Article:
Mustfah Madlol was the recipient of the Pillar Community Leadership Award in 2018. Learn more about Mustfah here.
Community Impact Award: Pride London Festival (2015)
Pride London Festival has grown from a small picnic in a park to a ten-day festival with over 30 events. As a community-based volunteer-led initiative, Pride London Festival has been able to bring together diverse groups — all devoted to celebrating London’s lesbian, gay, bisexual, transsexual, transgender, and two-spirited people community, as well as their allies, through events and activities that promote unity, inclusion, and awareness of sexual and gender diversity. Their events focus on education and advocacy, all the while fostering a diverse and inclusive community.
Pride London Festival was the recipient of the Pillar Community Impact Award in 2015. Learn more about Pride London Festival here.
Community Collaboration Award: London CAReS (2014)
London CAReS Homeless Response Services is a housing-first intervention aimed at individuals experiencing chronic homelessness. They help people who are experiencing homelessness to find belonging in their own home and community. Their Street Outreach program is fully operational 24 hours a day, 7 days a week. Supported by the City of London and the United Way Elgin-Middlesex, London CAReS’ collaborative partners include Addiction Services of Thames Valley, Regional HIV/AIDS Connection, and the Unity Project for Relief of Homelessness in London.
London CAReS was the recipient of the Pillar Community Collaboration Award in 2014. Learn more about London CAReS Homeless Response Services here.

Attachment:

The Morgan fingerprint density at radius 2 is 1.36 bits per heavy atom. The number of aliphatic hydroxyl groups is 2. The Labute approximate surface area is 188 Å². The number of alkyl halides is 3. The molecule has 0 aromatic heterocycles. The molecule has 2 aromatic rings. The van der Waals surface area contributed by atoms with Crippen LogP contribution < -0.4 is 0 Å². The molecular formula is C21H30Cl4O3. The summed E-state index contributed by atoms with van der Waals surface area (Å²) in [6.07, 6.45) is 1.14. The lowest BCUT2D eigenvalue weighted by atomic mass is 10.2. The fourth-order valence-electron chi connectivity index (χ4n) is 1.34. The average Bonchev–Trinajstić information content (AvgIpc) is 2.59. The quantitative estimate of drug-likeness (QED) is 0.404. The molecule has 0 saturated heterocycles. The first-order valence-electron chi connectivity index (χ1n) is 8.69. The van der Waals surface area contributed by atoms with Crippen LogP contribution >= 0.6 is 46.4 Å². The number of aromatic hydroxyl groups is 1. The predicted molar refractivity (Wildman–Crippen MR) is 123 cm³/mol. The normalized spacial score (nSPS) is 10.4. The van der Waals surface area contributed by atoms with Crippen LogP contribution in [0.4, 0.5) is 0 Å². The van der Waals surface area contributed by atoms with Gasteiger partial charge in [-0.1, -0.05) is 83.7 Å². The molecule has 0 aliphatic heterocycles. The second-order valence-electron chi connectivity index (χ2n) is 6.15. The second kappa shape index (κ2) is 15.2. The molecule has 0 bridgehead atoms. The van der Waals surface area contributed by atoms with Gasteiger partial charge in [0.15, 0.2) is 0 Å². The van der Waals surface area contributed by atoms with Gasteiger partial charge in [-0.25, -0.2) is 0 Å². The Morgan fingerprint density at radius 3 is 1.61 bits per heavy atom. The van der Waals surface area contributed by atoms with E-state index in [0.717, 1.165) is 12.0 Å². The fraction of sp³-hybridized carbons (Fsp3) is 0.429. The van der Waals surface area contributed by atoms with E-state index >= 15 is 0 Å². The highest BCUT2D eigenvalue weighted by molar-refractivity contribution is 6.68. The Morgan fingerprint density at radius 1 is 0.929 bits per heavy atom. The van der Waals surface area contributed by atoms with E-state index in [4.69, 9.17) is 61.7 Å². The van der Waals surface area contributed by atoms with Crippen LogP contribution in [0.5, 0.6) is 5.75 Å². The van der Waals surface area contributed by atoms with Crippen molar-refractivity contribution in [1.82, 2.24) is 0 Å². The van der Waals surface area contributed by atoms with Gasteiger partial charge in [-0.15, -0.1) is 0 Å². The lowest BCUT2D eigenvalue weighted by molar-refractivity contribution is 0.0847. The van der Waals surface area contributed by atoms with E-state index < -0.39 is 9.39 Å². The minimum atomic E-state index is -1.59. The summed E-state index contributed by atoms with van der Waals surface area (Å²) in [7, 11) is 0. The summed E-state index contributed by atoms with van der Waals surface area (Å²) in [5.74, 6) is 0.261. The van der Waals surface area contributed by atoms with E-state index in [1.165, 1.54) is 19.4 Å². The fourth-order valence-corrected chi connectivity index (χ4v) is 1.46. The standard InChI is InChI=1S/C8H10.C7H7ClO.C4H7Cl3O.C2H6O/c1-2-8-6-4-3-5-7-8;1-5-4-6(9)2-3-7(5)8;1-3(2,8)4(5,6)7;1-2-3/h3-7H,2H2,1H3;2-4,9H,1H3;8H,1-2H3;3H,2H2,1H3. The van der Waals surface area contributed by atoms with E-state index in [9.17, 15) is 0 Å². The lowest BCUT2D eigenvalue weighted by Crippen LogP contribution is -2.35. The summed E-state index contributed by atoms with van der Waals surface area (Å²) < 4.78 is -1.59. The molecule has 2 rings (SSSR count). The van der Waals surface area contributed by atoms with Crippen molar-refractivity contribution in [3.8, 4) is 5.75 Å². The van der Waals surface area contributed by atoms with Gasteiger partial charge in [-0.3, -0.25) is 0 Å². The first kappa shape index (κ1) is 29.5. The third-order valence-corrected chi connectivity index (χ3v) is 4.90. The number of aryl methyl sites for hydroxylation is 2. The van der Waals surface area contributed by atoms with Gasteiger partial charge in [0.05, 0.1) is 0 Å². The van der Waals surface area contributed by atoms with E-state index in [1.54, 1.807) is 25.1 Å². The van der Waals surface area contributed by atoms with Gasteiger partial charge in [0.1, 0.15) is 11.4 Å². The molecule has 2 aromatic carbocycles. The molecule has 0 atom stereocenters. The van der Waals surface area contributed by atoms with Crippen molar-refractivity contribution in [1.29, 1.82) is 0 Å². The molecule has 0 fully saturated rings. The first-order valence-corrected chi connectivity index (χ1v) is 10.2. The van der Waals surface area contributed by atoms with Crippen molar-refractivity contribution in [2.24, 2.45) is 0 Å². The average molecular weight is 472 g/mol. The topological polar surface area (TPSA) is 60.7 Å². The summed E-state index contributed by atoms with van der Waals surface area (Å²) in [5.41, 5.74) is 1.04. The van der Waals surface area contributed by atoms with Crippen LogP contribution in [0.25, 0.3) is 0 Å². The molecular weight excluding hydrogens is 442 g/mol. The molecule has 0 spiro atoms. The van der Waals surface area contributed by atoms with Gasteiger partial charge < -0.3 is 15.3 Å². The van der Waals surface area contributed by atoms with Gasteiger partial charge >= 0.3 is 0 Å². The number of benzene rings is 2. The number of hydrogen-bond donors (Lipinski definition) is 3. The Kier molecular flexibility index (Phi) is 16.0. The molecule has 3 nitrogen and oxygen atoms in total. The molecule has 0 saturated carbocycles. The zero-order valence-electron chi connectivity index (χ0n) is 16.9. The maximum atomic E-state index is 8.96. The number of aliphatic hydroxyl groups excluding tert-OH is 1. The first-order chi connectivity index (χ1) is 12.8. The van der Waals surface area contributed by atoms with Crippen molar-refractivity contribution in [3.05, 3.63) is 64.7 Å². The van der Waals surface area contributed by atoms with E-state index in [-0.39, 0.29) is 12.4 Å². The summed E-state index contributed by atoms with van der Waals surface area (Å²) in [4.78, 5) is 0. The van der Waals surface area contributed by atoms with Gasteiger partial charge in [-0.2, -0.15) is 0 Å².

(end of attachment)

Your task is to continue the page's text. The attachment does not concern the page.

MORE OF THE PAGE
Community Choice Award: 519Pursuit (2019)
519Pursuit is a community-led nonprofit organization. They work to alleviate poverty and homelessness by providing resources and support to some of London’s most vulnerable populations. They use a friendship-based approach to their grassroots services that believes in meeting people on their terms. Their programs include the provision of care packages, an annual 519 sock pledge, and clothing recycling.
519Pursuit was the recipient of the Community Choice Award as well as a Community Innovation Award Finalist in 2019. Learn more about 519Pursuit here.
Nominations for the 2020 Pillar Community Innovation Awards are open until 5 pm on Monday, June 8, 2020.
Read the guidelines and complete your nomination here.
This post has been powered by Pillar Nonprofit Network. Pillar Nonprofit Network strengthens individuals, organizations and enterprises invested in positive community impact.
Feature photo courtesy of Pillar Nonprofit Network.